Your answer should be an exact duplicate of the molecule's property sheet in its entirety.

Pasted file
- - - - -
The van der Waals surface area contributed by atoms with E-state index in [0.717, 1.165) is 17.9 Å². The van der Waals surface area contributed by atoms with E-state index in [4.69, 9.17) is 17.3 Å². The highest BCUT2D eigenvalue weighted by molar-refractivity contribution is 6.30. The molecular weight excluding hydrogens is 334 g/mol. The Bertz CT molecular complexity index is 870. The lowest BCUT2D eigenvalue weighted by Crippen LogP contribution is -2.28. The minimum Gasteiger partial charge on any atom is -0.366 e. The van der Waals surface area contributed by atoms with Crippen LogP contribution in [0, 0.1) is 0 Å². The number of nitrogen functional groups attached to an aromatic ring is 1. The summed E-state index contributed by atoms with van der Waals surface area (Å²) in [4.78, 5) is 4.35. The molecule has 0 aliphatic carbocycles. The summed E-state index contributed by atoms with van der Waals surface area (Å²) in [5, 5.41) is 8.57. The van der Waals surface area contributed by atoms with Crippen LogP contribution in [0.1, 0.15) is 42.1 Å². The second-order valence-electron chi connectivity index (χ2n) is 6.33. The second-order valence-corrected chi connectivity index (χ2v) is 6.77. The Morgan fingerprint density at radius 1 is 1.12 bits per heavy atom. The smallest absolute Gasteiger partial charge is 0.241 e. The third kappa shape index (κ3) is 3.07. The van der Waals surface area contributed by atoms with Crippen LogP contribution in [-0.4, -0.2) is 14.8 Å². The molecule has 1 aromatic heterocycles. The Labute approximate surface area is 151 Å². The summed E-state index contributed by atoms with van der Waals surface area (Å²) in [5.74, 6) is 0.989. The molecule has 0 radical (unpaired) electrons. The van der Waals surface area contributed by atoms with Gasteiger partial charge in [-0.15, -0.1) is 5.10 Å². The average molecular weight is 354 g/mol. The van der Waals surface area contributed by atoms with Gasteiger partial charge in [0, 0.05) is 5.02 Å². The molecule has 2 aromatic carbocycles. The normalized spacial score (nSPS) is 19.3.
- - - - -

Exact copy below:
The van der Waals surface area contributed by atoms with E-state index in [0.717, 1.165) is 17.9 Å². The van der Waals surface area contributed by atoms with E-state index in [4.69, 9.17) is 17.3 Å². The highest BCUT2D eigenvalue weighted by molar-refractivity contribution is 6.30. The molecular weight excluding hydrogens is 334 g/mol. The Bertz CT molecular complexity index is 870. The lowest BCUT2D eigenvalue weighted by Crippen LogP contribution is -2.28. The minimum Gasteiger partial charge on any atom is -0.366 e. The van der Waals surface area contributed by atoms with Crippen LogP contribution in [0, 0.1) is 0 Å². The number of nitrogen functional groups attached to an aromatic ring is 1. The summed E-state index contributed by atoms with van der Waals surface area (Å²) in [4.78, 5) is 4.35. The molecule has 0 aliphatic carbocycles. The summed E-state index contributed by atoms with van der Waals surface area (Å²) in [5, 5.41) is 8.57. The van der Waals surface area contributed by atoms with Crippen LogP contribution in [0.1, 0.15) is 42.1 Å². The second-order valence-electron chi connectivity index (χ2n) is 6.33. The second-order valence-corrected chi connectivity index (χ2v) is 6.77. The Morgan fingerprint density at radius 1 is 1.12 bits per heavy atom. The smallest absolute Gasteiger partial charge is 0.241 e. The third kappa shape index (κ3) is 3.07. The van der Waals surface area contributed by atoms with Crippen LogP contribution in [-0.4, -0.2) is 14.8 Å². The molecule has 1 aromatic heterocycles. The Labute approximate surface area is 151 Å². The summed E-state index contributed by atoms with van der Waals surface area (Å²) in [5.74, 6) is 0.989. The molecule has 0 radical (unpaired) electrons. The van der Waals surface area contributed by atoms with Gasteiger partial charge in [-0.15, -0.1) is 5.10 Å². The average molecular weight is 354 g/mol. The van der Waals surface area contributed by atoms with Gasteiger partial charge in [0, 0.05) is 5.02 Å². The molecule has 2 aromatic carbocycles. The normalized spacial score (nSPS) is 19.3.